It is the very artlessness of malaprops that makes them endearing. And aside from the pure joy elicited from hearing someone mess up, malaprops are entertaining because they reveal hidden connections between words. For this reason, I find it interesting to see some of the errors that children commit and find that often their mistaken words are quite logical. For example, I have heard children call an “icicle” an “ice tickle,” an “umbrella,” a “rainbrella,” “kindergarten,” turn into “kidney garter” and a “gazebo” transformed to “gazebra.” My partner Carol told me that when her daughter Beatrice was a little tot she referred to “flutterbys” and when not happy told her Mom that she was “upsad.” One friend related to me that while her daughter was away at summer camp, that she wrote a letter complaining about her “dire rear.” Still another colleague related to me that her precocious six year old son informed her that he was “black toast intolerant.”

Alexander Pope stated that “A little learning is a dangerous thing.” Sometimes an inexact knowledge of words isn’t so much perilous as just rib-ticklingly hilarious.

If you'd like to share any malaprops with me, email me at

Monday, December 20, 2010

nerd vs geek

Welcome to my inaugural post on my blog "Word Nerd."  I have chosen the title "word nerd" for two reasons. a) "word" and "nerd" rhyme; b) the word "nerd"  has ameliorated apprciably in the last four  decades. Also, just as I 'd rather be a hammer than a nail, I'd rather be a geek than a nerd, but, alas, I am not sufficently adept technically to deserve such a meritorious designation. And, "speak geek" doesn't roll off the tongue as easily as "word nerd."
This therefore poses the following existential dilemma: Is there a difference between a geek and a nerd?

This question was posed to me some years  ago by a McGill law professor  after writer David Brooks used these terms interchangeably in an op-ed piece in the New York Times. This judicious man felt that the two terms referred to slightly different people. He checked his Webster’s 11th Collegiate Dictionary that indicated that “the words do not mean the same kind of person, although to my surprise nerd includes ‘unattractive’ person in the definition and geek does not, which I would have thought was the other way around ” 

I think that most people would give a geek a slightly higher status than a nerd. While both terms imply obsession with a particular activity for me the obsession that the geek has comes also with knowledge of his subject whereas I don’t necessarily regard the nerd is as knowledgeable. I view a geek as more hireable than a nerd. Although the terms “computer nerd” and “computer geek” are often interchangeable, I would never describe Bill Gates as a computer nerd but only as a “computer geek.” In fact, he is often describes as the “alpha geek.”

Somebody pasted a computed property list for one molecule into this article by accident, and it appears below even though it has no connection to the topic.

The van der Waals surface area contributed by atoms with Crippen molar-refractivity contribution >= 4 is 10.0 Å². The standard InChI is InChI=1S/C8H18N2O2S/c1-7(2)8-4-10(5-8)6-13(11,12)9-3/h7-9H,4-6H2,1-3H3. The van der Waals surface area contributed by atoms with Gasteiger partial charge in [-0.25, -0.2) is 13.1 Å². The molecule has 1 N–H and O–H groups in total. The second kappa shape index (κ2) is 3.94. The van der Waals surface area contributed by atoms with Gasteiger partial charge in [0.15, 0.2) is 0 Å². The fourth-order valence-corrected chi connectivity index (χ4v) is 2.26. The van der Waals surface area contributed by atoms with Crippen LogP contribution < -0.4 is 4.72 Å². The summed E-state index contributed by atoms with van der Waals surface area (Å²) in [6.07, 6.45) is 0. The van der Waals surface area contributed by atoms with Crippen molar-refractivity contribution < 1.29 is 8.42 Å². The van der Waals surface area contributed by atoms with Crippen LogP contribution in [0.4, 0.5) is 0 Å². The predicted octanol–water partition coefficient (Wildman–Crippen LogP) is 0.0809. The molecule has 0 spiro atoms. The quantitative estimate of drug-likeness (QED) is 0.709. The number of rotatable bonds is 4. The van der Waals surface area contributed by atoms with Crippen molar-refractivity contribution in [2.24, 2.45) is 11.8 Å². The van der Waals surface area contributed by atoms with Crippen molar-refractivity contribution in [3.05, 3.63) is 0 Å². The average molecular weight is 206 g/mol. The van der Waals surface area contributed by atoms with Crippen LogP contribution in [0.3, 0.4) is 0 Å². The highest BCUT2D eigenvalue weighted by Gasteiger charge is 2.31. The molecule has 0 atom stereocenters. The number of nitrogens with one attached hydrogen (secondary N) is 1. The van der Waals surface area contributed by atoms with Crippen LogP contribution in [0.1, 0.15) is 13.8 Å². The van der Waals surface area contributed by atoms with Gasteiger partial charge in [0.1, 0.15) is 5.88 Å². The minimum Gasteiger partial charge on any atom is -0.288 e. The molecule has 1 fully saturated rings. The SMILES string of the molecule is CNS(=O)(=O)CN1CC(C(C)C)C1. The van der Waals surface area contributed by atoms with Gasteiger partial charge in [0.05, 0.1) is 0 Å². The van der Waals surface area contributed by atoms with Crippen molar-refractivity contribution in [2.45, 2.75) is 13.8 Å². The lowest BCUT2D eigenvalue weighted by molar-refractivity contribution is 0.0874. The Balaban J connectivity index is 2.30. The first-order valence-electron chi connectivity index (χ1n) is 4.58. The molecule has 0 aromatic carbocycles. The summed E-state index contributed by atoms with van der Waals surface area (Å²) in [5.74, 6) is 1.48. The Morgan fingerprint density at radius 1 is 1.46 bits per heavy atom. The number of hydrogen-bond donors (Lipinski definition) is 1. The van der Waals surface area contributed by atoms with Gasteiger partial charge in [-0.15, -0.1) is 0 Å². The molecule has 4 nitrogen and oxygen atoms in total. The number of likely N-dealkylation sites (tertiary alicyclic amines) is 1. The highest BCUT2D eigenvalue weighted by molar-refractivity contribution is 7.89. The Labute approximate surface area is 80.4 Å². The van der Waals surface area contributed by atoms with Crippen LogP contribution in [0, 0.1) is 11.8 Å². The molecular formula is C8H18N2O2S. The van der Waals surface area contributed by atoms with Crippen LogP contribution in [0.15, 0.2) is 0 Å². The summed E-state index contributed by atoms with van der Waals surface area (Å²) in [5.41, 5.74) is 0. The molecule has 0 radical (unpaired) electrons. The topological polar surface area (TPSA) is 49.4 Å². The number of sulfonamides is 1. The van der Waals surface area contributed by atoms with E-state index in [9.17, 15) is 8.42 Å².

What I am reflecting here is not so much the actual meaning of these words but the way in which I and every speaker employs particular words. I know people who ascribe a higher status to the term “nerd” than to “geek.” Dictionaries are not that helpful in settling this debate. The Oxford English Dictionary (OED) defines “nerd” as “an insignificant, foolish, or socially inept person; a person who is boringly conventional or studious” whereas the Encarta World English Dictionary (EWED) characterizes a nerd as “an offensive term that deliberately insults somebody’s, especially a man or boy’s social skills or intelligence.” It also mentions that a nerd can be a “single-minded enthusiast.” For “geek,” the OED says “Frequently depreciative. An overly diligent, unsociable student; any unsociable person obsessively devoted to a particular pursuit” and EWED says a “geek” is “someone who is considered unattractive and socially awkward.”

One can see from these definitions that some people would view the two terms as synonymous and others would not.

There probably has been more amelioration to the word “geek” than “nerd.” I checked a newsgroup discussion on this topic in 1996 that showed that a slight majority of participants accrued a higher value to nerd than to geek. A discussion that took place last year on the same newsgroup showed overwhelming support for a higher status to geek.

In any case I believe that due to the fact that many people who were labeled geeks or nerds in high school went on to become very wealthy imparted a higher status to these words. After all, being a billionaire is seen as cool in society notwithstanding that the billionaire may be a geek or a nerd.

American public libraries now have a campaign that might ameliorate the meaning of “geek” even more. The slogan is “Geek the Library” and at the campaign's website at you are encouraged to “get your geek on” and “share what you geek.” The amelioration of “geek” is enhanced at the website by the following mock dictionary entry:

geek, verb

1)To love, to enjoy, to celebrate, to have an intense passion for.
2)To express interest in.
3)To possess a large amount of knowledge in.

Personally, I don’t mind being called a nerd or a geek. Just don’t call me a dweeb, doofus, or dork.